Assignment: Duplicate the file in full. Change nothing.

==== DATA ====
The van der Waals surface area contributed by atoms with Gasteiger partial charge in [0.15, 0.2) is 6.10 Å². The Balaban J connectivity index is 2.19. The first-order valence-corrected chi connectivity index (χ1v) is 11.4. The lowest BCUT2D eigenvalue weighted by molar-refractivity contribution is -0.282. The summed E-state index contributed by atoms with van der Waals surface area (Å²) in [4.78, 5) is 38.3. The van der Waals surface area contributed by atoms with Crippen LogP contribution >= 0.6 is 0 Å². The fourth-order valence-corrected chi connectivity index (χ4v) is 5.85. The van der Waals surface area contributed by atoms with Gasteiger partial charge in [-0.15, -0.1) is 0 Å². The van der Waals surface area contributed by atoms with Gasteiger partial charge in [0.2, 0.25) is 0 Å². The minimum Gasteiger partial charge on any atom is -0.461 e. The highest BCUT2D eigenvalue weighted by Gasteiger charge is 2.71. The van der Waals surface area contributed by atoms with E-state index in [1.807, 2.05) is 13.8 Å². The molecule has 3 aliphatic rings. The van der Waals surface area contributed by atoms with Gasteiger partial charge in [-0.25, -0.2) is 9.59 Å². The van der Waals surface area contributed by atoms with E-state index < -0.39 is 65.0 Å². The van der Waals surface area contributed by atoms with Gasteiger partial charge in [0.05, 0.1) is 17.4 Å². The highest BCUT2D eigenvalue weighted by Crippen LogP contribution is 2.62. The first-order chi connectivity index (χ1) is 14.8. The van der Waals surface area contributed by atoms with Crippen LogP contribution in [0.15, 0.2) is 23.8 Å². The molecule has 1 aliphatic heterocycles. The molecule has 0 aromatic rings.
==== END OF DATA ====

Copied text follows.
The van der Waals surface area contributed by atoms with Gasteiger partial charge in [0.15, 0.2) is 6.10 Å². The Balaban J connectivity index is 2.19. The first-order valence-corrected chi connectivity index (χ1v) is 11.4. The lowest BCUT2D eigenvalue weighted by molar-refractivity contribution is -0.282. The summed E-state index contributed by atoms with van der Waals surface area (Å²) in [4.78, 5) is 38.3. The van der Waals surface area contributed by atoms with Crippen LogP contribution >= 0.6 is 0 Å². The fourth-order valence-corrected chi connectivity index (χ4v) is 5.85. The van der Waals surface area contributed by atoms with Gasteiger partial charge in [-0.15, -0.1) is 0 Å². The van der Waals surface area contributed by atoms with Gasteiger partial charge in [0.2, 0.25) is 0 Å². The minimum Gasteiger partial charge on any atom is -0.461 e. The highest BCUT2D eigenvalue weighted by Gasteiger charge is 2.71. The van der Waals surface area contributed by atoms with E-state index in [1.807, 2.05) is 13.8 Å². The molecule has 3 aliphatic rings. The van der Waals surface area contributed by atoms with Gasteiger partial charge in [-0.25, -0.2) is 9.59 Å². The van der Waals surface area contributed by atoms with E-state index < -0.39 is 65.0 Å². The van der Waals surface area contributed by atoms with Gasteiger partial charge in [0.05, 0.1) is 17.4 Å². The highest BCUT2D eigenvalue weighted by Crippen LogP contribution is 2.62. The first-order chi connectivity index (χ1) is 14.8. The van der Waals surface area contributed by atoms with Crippen LogP contribution in [0.15, 0.2) is 23.8 Å². The molecule has 1 aliphatic heterocycles. The molecule has 0 aromatic rings.